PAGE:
Payments to Physicians from Medical Device Firms
Chart of the Day
In Health Affairs, LDI Senior Fellow Matthew Grennan, Ashley Swanson, and I present new evidence on medical device firms’ payments to physicians. Device firm relationships with physicians tend to be more involved than those between pharmaceutical reps and prescribers, but have received far less scrutiny.
Using Open Payments data, we found that device vendors paid physicians $3.62 billion over the course of 2014-17, about ten percent more than what pharmaceutical firms paid physicians over the same period. The difference in payments is even larger when measured as a fraction of industry revenue—payments to physicians represented 1.7 percent of implantable medical device industry revenue during 2014-2017, more than seven times the percentage of drug industry revenue spent on payments to physicians. The nature of payments differed across industries as well, with payments from device firms more often being related to product development and training than payments from drug firms.
As show in the chart above, drug and device vendors exhibited different patterns in how they targeted physicians for payments. While both device and drug firms paid on average more to physicians with higher Medicare billing, payments from device firms to surgical specialists were significantly more correlated with Medicare billing than payments from drug firms to either surgical or non-surgical specialists. Surgical specialists at the top decile of the Medicare billing distribution received on average 2.5 times what nonsurgical specialists in the top decile received from drug vendors.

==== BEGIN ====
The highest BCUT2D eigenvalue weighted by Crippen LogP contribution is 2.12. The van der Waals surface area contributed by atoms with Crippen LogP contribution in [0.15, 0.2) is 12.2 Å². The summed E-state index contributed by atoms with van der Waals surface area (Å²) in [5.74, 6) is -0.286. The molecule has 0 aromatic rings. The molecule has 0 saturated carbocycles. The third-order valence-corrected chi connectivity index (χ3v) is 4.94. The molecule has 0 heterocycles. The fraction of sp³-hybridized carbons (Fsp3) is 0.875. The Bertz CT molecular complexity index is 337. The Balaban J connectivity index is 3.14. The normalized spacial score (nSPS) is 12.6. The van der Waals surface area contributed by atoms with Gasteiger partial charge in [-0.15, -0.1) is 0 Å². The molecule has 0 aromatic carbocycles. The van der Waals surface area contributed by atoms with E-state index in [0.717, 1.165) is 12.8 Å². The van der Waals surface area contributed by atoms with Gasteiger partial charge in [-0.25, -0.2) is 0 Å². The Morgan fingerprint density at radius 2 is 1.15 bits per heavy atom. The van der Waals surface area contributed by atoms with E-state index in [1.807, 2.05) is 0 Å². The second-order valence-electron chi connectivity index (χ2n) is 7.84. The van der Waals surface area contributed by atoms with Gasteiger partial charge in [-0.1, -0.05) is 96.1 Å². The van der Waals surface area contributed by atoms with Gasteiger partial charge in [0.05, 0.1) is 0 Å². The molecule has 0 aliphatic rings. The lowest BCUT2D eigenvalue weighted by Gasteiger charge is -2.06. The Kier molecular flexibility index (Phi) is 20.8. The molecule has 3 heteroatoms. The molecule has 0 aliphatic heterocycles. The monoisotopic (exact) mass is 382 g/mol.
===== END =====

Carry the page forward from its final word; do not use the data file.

More than two thirds of all device payments were made by only ten medical device firms. Using FDA data, we found that these firms also held large shares of approved devices in the markets for cardiovascular, neurological, orthopedic, and surgical medical devices.
While firm payments are typically of small value relative to physicians’ salaries, they can shed light on the intensity and frequency of interactions between firms and physicians. Medical device firm representatives often develop close relationships with physicians. They provide education and technical assistance in operating rooms, and they seek regular feedback on products. Such interactions may facilitate training on the use of existing products and innovation of new products, but they may also represent opportunities for firm representatives to influence physicians’ treatment decisions.
We need further research on how these close relationships between device makers and physicians relate to physicians’ choices of products, the prices paid for these products, the development of new breakthrough medical products, and device market concentration. Increased data transparency, like requiring unique medical device identifiers in medical claims, will be critical to these efforts.
The study, Medical Device Firm Payments To Physicians Exceed What Drug Companies Pay Physicians, Target Surgical Specialists, was published in in the April 2021 issue of Health Affairs. Authors include Alon Bergman, Matthew Grennan, and Ashley Swanson.